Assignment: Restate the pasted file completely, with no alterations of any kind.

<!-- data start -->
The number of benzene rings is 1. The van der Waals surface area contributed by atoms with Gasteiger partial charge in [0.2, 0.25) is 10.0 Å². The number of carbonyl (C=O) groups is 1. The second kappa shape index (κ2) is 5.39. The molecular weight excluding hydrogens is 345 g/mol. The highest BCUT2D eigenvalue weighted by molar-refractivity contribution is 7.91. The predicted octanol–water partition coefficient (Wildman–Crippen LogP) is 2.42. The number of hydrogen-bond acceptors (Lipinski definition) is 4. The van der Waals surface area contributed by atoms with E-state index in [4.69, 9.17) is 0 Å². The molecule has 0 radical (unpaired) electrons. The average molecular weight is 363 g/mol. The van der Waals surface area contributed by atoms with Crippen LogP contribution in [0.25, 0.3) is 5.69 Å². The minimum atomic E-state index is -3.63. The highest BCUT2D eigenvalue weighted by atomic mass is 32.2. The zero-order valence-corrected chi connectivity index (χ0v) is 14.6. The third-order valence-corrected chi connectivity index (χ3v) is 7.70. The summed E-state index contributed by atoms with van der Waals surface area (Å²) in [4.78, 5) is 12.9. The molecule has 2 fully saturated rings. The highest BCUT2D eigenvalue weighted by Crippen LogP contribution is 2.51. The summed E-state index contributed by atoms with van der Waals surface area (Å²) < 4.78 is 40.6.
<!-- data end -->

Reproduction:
The number of benzene rings is 1. The van der Waals surface area contributed by atoms with Gasteiger partial charge in [0.2, 0.25) is 10.0 Å². The number of carbonyl (C=O) groups is 1. The second kappa shape index (κ2) is 5.39. The molecular weight excluding hydrogens is 345 g/mol. The highest BCUT2D eigenvalue weighted by molar-refractivity contribution is 7.91. The predicted octanol–water partition coefficient (Wildman–Crippen LogP) is 2.42. The number of hydrogen-bond acceptors (Lipinski definition) is 4. The van der Waals surface area contributed by atoms with E-state index in [4.69, 9.17) is 0 Å². The molecule has 0 radical (unpaired) electrons. The average molecular weight is 363 g/mol. The van der Waals surface area contributed by atoms with Crippen LogP contribution in [0.25, 0.3) is 5.69 Å². The minimum atomic E-state index is -3.63. The highest BCUT2D eigenvalue weighted by atomic mass is 32.2. The zero-order valence-corrected chi connectivity index (χ0v) is 14.6. The third-order valence-corrected chi connectivity index (χ3v) is 7.70. The summed E-state index contributed by atoms with van der Waals surface area (Å²) in [4.78, 5) is 12.9. The molecule has 2 fully saturated rings. The highest BCUT2D eigenvalue weighted by Crippen LogP contribution is 2.51. The summed E-state index contributed by atoms with van der Waals surface area (Å²) < 4.78 is 40.6.